Poll: Keep regulators and the regulated far apart


The American public does not look kindly on the practice of regulators taking jobs with companies they used to regulate. According to a Rasmussen poll, a tiny minority — 10% — think it’s completely hunky-dory. 42% say that no such hire should be allowed until the regulator is five-years removed from the regulatory post, and almost a third – 32% — say the regulator should be permanently banned from moving to the regulated sector.

16% had no opinion, but that still leaves the group favoring strong restrictions in the overwhelming majority.
What’s more, almost half of those surveyed – 48% — believe that companies that offer jobs to regulators should be prohibited from doing business with the government. 51% think that making an offer of employment to a regulator is a form of bribery, and 59% believe some companies routinely hire former regulators in hopes of getting favorable treatment from the government. And 53% believe that the hopes of favorable treatment actually become reality.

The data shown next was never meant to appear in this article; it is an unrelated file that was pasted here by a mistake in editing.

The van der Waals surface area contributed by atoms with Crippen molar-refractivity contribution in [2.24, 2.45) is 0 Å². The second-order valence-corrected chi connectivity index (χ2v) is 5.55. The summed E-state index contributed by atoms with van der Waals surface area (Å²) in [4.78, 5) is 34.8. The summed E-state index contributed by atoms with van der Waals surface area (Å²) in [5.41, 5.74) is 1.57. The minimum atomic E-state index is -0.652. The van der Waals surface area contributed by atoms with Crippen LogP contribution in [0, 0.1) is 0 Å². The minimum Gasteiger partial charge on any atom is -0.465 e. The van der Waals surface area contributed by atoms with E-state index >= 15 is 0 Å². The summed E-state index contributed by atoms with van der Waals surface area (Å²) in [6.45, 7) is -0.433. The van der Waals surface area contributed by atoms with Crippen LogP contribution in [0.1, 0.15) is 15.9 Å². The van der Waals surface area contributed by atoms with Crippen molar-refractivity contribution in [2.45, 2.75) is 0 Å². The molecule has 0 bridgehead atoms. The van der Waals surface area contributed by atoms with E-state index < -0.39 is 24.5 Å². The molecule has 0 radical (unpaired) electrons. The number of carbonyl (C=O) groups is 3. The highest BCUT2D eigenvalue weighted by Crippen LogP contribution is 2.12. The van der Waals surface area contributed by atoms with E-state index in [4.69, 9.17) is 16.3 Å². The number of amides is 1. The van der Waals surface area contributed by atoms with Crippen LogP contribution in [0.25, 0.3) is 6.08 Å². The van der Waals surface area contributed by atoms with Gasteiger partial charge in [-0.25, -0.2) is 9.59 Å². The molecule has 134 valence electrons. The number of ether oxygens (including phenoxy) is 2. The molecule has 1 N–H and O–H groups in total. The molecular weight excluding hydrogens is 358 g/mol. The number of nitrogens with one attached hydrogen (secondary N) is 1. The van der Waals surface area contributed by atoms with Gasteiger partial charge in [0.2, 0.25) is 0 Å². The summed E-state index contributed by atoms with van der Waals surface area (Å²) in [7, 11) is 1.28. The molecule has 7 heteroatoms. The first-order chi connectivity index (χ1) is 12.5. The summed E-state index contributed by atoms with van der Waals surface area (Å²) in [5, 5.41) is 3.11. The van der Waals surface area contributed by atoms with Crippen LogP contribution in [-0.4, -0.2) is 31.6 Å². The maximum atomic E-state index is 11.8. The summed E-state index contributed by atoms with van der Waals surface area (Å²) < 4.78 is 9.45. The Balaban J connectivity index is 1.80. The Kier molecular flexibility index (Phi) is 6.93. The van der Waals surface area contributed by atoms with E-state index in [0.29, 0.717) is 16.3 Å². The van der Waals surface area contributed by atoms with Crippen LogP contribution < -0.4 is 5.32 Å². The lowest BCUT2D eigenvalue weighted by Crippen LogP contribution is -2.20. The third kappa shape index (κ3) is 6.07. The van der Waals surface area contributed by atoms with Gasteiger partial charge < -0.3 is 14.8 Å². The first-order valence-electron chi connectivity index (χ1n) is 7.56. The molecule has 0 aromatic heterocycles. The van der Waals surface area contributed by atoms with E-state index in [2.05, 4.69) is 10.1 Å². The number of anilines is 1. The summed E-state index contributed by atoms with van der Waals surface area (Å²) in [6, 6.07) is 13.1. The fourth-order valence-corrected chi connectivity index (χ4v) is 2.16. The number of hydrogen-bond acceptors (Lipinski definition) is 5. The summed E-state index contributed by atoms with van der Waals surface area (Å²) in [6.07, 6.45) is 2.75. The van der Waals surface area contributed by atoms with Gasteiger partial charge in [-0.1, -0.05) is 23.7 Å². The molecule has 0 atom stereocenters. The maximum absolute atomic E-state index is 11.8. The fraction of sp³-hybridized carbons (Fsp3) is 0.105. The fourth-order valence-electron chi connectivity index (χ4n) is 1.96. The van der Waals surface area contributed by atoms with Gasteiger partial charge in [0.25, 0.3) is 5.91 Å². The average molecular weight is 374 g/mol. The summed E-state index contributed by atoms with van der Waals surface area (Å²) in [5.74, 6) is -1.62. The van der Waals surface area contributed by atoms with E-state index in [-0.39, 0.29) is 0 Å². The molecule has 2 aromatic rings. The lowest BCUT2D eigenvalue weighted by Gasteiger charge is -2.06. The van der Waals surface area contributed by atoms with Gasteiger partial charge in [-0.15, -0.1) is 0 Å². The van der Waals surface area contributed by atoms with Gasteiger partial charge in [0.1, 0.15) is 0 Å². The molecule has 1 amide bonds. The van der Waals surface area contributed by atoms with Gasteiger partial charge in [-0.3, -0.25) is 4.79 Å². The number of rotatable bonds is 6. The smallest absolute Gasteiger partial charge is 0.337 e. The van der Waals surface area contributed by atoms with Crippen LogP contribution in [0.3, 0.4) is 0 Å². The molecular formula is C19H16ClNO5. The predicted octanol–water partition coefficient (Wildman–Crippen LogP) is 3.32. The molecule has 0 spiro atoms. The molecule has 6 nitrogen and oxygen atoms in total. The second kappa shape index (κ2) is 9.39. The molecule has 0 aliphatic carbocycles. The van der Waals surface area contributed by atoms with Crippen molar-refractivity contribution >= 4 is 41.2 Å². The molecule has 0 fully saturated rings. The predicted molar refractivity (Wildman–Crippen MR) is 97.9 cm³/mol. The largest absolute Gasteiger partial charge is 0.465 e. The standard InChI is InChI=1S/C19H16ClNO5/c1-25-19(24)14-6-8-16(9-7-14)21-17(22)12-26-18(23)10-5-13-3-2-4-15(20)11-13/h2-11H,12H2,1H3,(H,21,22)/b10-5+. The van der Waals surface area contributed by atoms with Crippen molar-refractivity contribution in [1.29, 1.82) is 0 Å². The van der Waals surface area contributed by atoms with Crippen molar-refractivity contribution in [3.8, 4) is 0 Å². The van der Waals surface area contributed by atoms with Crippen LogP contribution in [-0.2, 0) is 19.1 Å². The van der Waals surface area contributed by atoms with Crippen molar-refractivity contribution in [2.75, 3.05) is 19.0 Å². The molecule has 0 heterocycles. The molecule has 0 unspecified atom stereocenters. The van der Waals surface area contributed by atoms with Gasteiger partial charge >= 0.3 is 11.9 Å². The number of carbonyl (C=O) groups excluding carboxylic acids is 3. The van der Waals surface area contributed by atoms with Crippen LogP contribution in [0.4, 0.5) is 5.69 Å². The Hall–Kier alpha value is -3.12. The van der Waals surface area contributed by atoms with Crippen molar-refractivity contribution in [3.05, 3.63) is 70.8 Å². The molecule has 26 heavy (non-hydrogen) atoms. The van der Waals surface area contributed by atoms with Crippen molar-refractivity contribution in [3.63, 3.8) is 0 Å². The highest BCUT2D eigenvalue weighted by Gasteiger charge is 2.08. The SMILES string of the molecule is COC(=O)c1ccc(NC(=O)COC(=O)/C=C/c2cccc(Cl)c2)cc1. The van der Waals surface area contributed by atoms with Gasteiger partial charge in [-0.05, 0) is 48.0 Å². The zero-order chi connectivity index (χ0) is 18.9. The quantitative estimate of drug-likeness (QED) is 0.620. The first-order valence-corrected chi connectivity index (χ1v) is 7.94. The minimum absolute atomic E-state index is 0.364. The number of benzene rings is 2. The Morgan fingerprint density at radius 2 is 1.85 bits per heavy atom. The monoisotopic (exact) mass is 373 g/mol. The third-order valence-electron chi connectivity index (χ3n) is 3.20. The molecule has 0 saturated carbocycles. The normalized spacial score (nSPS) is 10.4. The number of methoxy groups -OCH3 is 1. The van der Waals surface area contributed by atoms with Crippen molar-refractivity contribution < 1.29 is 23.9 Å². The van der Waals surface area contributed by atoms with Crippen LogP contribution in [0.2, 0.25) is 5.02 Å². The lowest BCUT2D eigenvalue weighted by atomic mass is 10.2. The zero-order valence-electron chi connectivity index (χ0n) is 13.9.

RBR-TVBR observation: The timing of this poll is certainly related to the move being made by a certain FCC commissioner to a certain high profile media company, and the results certainly suggest that this particular move was a massive PR faux pas.

That said, this is almost a fairy tale poll – it fails to take into account the reality in Washington, which includes legislators as well as regulators moving from the government to the private sector. And most of the time, the moves generate no publicity whatsoever.

It also shows how this type of poll can produce questionable rather than thoughtful responses. Did any of the respondents pause to consider that fact that this is supposed to be a free country? That includes the freedom to pursue a career. That is hardly in keeping with the opinion of 32% that a potential avenue of employment for a qualified job candidate should be cut off for life.

Should there be limits to the move back and forth at the upper echelons of power? Sure – but let’s be reasonable about it. And let’s also remember that in the case of Meredith Baker, there is absolutely no reason to think she would have cast her vote any other way when the Comcast/NBCU venture was presented to her.